In a successful budget vote, the deficit should increase and Spain will stray further away from the targets demanded by the EU. The PSOE-UP program aims to index pensions on inflation, raise the minimum wage, increase welfare measures and energy subsidies, among other measures which will increase expenditure. The corporate tax rate will increase for large corporations and decrease for SMEs, with particular taxes for banks and tech platforms, as well as income tax hikes for high-income housholds. Spain could find itself at odds with brussels only a year after exiting the excessive deficit procedure. While growth will not erode the public debt burden as much as it has in recent years, this effect will be more than compensated by cheaper debt service, with the ECB engaging in further monetary easing and sovereign spreads at record lows. Despite wage appreciation, a slowdown of productivity growth and a weaker external environment, the current account surplus will stay relatively stable thanks to the moderation of import demand. The structural difficulties of the manufacturing sector are offset by the robust tourism surplus, as well as the growing pharmaceutical and mining sectors. However, energy dependence translates into a goods balance structurally in deficit, and outflows of remittances and debt service payments ensure a negative income balance. With a large negative external position (70% of GDP) and external debt (150% of GDP), Spain is exposed to a reversal in global financial conditions, though this is mitigated by the large share of TARGET 2 flows (30% of GDP).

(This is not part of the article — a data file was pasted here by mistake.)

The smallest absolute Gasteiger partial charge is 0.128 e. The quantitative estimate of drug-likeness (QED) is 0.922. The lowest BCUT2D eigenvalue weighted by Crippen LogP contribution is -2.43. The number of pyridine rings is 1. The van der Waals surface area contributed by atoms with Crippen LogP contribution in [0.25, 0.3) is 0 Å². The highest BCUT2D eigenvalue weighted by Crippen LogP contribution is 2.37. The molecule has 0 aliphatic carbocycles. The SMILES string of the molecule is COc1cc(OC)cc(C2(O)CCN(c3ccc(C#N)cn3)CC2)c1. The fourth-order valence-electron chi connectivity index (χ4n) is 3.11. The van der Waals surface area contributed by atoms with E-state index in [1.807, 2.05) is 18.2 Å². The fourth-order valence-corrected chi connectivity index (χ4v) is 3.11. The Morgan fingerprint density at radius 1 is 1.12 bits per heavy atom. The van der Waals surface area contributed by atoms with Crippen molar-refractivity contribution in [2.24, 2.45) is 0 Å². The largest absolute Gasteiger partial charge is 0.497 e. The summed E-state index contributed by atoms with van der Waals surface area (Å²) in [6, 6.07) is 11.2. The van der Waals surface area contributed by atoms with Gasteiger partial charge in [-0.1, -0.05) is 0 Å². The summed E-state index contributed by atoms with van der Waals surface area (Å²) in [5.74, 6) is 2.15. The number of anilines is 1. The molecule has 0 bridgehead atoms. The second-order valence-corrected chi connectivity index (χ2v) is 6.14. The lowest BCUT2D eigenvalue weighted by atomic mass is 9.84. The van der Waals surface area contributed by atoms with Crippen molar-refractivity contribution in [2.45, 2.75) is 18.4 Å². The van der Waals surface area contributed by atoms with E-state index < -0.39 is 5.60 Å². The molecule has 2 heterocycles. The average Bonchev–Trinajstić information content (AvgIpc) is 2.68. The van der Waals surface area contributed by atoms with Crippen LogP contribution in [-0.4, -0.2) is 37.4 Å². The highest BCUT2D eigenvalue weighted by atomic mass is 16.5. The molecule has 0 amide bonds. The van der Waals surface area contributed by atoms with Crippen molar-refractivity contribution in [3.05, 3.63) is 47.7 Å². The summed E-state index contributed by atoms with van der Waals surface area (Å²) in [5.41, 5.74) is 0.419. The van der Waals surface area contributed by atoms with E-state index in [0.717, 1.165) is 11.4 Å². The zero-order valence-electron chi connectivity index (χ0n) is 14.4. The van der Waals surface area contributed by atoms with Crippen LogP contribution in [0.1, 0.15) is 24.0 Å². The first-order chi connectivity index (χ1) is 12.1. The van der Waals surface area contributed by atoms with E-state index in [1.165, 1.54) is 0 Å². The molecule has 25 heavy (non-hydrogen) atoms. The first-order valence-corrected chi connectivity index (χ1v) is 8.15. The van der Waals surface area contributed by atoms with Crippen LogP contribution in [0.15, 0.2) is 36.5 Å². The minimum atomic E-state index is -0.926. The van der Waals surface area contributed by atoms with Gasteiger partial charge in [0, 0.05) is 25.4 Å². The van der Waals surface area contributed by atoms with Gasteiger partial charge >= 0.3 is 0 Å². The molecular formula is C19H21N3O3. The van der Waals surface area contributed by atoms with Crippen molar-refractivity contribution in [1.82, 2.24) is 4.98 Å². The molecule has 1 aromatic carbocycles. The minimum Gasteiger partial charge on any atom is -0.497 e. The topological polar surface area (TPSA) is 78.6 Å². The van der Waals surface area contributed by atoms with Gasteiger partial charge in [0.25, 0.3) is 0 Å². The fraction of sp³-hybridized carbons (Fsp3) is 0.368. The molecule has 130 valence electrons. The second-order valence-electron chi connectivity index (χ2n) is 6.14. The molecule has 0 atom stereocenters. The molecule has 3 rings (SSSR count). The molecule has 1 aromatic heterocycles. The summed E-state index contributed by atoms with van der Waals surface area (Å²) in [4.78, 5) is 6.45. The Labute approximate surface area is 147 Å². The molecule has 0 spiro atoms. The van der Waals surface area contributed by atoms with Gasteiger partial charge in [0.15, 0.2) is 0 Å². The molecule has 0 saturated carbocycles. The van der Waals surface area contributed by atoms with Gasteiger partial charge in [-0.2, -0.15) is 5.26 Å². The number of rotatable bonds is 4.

Last update : February 2020
Cheques are widely used for corporate transactions in Spain. They offer similar legal safeguards under the juicio cambiario (Civil Prodecures Code) in the event of default. The same is true of promissory notes (pagaré), which, like bills of exchange and cheques, are instruments enforceable by law. If unpaid, they are recorded in the registry of unpaid acceptances (RAI, Registro de Aceptationes Impagadas). Attached to the Centre for Interbank Cooperation, the RAI is the country’s most important registry. It records all commercial payment defaults of over €300, thus allowing banks and other deposit institutions to verify a company’s payment record before extending credit.